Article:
In the graph below, the difference between a 2% and 3% return is $12.5M (12.5% on $100M fund) over 10 years. The difference between a 23% and 24% return is $62.1M! They are both 1% differences, but they are not created equal.


Screen Shot 2021-08-31 at 3.21.54 PM


Compounding is amazing but can be amazingly difficult to conceptualize. As an investor, your job is to be a professional compounder. Keep your tools sharp by remembering that CAGRs don’t tell the whole story. To get a better sense of the return stream, compare the CAGR to the total return for a period of time and then perform some basic sensitivity analysis. This allows the compounding impact on returns to present itself in a way that is easier to put into perspective and help you make better decisions.


July 31, 2021

Gaining Confidence in Your Confidence


Alpha Theory helps managers streamline the capital allocation process by combining all the investment-process inputs into a model that calculates an optimal size (OPS) for each position. While the primary inputs are quantitative including price targets and probabilities, there is also a qualitative perspective that is just as important to capture.


Alpha Theory helps managers create a Confidence Checklist which contains the more subjective aspects of each manager’s investment process. The individual Checklist items are combined into a Checklist Confidence Score for each security. Formalizing these mental rules and tracking their performance over time creates a feedback loop through which our clients can learn which questions are most important for generating an excess return.


We wanted to investigate if the Checklist Confidence Score was a predictive signal of forward returns. After rigorous analysis of 500,000+ checklist scores, we found a statistically significant signal at the 99% confidence level that showed having a confidence checklist results in positive forward returns. This demonstrates why it is important to explicitly capture and formalize checklists into an investment process.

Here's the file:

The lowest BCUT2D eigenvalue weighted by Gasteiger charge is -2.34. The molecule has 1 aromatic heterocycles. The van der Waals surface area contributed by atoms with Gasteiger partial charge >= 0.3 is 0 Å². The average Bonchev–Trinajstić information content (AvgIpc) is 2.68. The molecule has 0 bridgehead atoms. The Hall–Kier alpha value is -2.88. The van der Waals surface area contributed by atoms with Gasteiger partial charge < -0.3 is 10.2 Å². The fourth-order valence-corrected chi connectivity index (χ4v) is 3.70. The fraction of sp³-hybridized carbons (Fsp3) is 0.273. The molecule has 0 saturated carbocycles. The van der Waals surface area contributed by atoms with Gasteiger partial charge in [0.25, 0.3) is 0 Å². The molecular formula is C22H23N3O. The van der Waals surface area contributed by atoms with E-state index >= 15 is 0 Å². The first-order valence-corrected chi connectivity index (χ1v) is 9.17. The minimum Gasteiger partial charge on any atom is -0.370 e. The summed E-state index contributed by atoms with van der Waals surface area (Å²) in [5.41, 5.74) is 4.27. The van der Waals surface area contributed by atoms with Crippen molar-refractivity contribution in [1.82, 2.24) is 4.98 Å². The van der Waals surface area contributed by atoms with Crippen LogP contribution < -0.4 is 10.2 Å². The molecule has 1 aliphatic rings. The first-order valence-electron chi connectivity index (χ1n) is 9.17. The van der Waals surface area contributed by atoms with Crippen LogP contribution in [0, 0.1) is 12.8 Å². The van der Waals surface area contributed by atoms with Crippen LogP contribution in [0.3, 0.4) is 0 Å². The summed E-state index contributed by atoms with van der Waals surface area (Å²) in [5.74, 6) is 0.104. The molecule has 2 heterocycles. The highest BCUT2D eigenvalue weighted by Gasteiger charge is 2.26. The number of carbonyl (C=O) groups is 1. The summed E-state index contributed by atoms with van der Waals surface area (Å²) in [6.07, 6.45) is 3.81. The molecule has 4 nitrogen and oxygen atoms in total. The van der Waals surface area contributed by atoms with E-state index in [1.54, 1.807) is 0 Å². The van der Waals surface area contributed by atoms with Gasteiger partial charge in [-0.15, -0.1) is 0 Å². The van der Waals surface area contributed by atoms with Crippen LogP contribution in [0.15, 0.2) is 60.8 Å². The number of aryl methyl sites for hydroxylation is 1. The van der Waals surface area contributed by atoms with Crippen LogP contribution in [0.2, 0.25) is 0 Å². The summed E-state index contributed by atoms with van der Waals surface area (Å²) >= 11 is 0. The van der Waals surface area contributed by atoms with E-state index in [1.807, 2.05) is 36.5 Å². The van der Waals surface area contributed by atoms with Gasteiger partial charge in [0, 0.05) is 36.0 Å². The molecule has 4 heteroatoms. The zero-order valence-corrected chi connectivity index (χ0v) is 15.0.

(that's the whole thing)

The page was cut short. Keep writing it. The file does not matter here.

The Confidence Checklist is a combination of the qualitative, statistical, and fundamental metrics that normally are kept in a manager’s mental model. We think of this mental model as everything that is not clearly captured by the price targets and probabilities. There are infinite possibilities for checklist items, and after more than a decade of helping managers make the most optimal decisions, we are able to help build a meaningful and impactful checklist with our managers to help them find more alpha in their qualitative ideas.


80% of Alpha Theory clients have checklists that are built with customized inputs to fit their process, each of these inputs can take on several values. For example, Management Team could have a drop-down that consists of selections such as Strong, Neutral, and Weak which contribute to the overall confidence score according to the weight applied by the selection.


Each checklist item has a selection, and the total weights combine to create confidence, for example, a final score could be 85%. The confidence checklist score then adjusts the optimal position size and provides the base optimal position before any other factors are applied.


We can see that having a confidence checklist for each position is an important factor in investing. When thinking about how to improve your fund’s performance, think about how your own qualitative checklist contributes to the decision-making process. Is scoring consistent across names? Do you have a way to measure the importance of a checklist item? While you can’t quantify everything, these results prove that adding a little science to the art of investing can improve future returns.